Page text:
Artificial drainage of poorly draining soil is achieved by means of a network of small underground conduits known as drainage pipes, which are introduced into the permeable or poorly permeable soil, and collect and promote the evacuation of excess water without the need for special shaping of the overlying soil surface.
In order to properly investigate the design of a drainage system, it is necessary to identify groundwater infiltration. An in-depth study of the surface and underground hydrology of the territory must frequently be carried out, also through the statistical processing of rainfall, hydrometric and phreatometric data, together with a geopaedological investigation aimed at ascertaining the physical-chemical characteristics of the soils, mainly the permeability coefficient and the depth of the first impermeable layer.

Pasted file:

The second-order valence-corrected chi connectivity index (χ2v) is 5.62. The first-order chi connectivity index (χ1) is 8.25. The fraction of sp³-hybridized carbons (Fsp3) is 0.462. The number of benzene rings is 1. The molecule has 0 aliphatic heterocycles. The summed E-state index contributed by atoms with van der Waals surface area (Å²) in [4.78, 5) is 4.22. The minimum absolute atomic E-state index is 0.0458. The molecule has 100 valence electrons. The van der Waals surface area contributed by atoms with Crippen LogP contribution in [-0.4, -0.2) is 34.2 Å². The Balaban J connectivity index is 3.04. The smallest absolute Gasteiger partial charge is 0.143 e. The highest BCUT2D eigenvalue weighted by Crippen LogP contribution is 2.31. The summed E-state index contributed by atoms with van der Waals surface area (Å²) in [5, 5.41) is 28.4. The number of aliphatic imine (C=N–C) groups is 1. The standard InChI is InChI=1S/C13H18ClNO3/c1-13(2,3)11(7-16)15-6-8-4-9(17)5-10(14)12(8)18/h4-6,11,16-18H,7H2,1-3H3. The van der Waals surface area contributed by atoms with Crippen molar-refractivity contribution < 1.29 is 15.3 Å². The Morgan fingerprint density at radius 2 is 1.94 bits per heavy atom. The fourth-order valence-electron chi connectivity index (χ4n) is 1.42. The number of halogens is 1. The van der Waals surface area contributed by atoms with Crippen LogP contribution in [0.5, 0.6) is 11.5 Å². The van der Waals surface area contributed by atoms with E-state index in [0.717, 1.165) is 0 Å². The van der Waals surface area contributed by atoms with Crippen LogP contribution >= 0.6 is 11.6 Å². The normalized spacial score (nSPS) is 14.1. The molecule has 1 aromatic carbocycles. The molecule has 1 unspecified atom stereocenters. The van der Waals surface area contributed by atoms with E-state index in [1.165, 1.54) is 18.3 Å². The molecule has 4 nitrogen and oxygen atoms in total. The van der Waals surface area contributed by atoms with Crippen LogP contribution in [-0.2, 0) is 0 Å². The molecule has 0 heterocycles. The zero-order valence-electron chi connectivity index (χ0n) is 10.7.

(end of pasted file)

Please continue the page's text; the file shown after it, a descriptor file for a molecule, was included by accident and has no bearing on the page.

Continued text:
There are no rules to follow for draining the soil, but it must be analysed on a case-by-case basis. For example, the body of a motorway (or a high-traffic road) generally consists of an impermeable carriageway, side verges and a central dividing wall, which is almost always permeable. Rainwater, filtered through the draining soil, will eventually cause damage to the stability of the road if it is absorbed by the road’s support structure. In these cases, drainage systems should be positioned longitudinally, along the edges of carriageways and in the centre of the traffic island.
In roads built halfway up the hillside, i.e. part earthwork and part relief, the technique of intercepting drainage is used by placing the drains upstream of the road in order to avoid infiltration between the impermeable zone and the fill.